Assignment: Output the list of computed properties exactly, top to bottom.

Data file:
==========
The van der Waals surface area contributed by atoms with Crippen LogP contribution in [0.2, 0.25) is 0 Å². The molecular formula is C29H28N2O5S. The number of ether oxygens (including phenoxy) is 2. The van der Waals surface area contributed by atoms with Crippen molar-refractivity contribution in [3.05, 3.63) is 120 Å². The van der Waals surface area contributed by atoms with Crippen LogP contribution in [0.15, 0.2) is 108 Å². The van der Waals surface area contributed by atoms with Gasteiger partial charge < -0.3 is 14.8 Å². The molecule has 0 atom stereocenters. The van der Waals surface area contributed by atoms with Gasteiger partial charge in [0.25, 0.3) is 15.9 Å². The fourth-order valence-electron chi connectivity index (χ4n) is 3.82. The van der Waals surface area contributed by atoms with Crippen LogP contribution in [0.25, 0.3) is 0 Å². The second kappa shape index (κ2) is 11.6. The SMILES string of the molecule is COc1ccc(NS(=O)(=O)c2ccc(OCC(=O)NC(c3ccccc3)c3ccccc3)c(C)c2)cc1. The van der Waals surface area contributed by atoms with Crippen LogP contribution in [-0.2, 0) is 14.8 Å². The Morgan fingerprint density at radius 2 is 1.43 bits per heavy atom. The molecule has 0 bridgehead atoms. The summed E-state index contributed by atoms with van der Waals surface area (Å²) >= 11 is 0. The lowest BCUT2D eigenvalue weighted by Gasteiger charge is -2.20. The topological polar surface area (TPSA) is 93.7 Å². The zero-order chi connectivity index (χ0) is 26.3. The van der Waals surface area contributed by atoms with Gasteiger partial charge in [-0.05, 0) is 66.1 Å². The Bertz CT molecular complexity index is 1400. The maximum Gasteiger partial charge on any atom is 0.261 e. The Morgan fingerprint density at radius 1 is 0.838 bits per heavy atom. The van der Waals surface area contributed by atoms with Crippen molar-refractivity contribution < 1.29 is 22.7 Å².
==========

The van der Waals surface area contributed by atoms with Crippen LogP contribution in [0.2, 0.25) is 0 Å². The molecular formula is C29H28N2O5S. The number of ether oxygens (including phenoxy) is 2. The van der Waals surface area contributed by atoms with Crippen molar-refractivity contribution in [3.05, 3.63) is 120 Å². The van der Waals surface area contributed by atoms with Crippen LogP contribution in [0.15, 0.2) is 108 Å². The van der Waals surface area contributed by atoms with Gasteiger partial charge < -0.3 is 14.8 Å². The molecule has 0 atom stereocenters. The van der Waals surface area contributed by atoms with Gasteiger partial charge in [0.25, 0.3) is 15.9 Å². The fourth-order valence-electron chi connectivity index (χ4n) is 3.82. The van der Waals surface area contributed by atoms with Crippen LogP contribution in [0.25, 0.3) is 0 Å². The second kappa shape index (κ2) is 11.6. The SMILES string of the molecule is COc1ccc(NS(=O)(=O)c2ccc(OCC(=O)NC(c3ccccc3)c3ccccc3)c(C)c2)cc1. The van der Waals surface area contributed by atoms with Crippen LogP contribution in [-0.2, 0) is 14.8 Å². The Morgan fingerprint density at radius 2 is 1.43 bits per heavy atom. The molecule has 0 bridgehead atoms. The summed E-state index contributed by atoms with van der Waals surface area (Å²) >= 11 is 0. The lowest BCUT2D eigenvalue weighted by Gasteiger charge is -2.20. The topological polar surface area (TPSA) is 93.7 Å². The zero-order chi connectivity index (χ0) is 26.3. The van der Waals surface area contributed by atoms with Gasteiger partial charge in [-0.05, 0) is 66.1 Å². The Bertz CT molecular complexity index is 1400. The maximum Gasteiger partial charge on any atom is 0.261 e. The Morgan fingerprint density at radius 1 is 0.838 bits per heavy atom. The van der Waals surface area contributed by atoms with Crippen molar-refractivity contribution < 1.29 is 22.7 Å².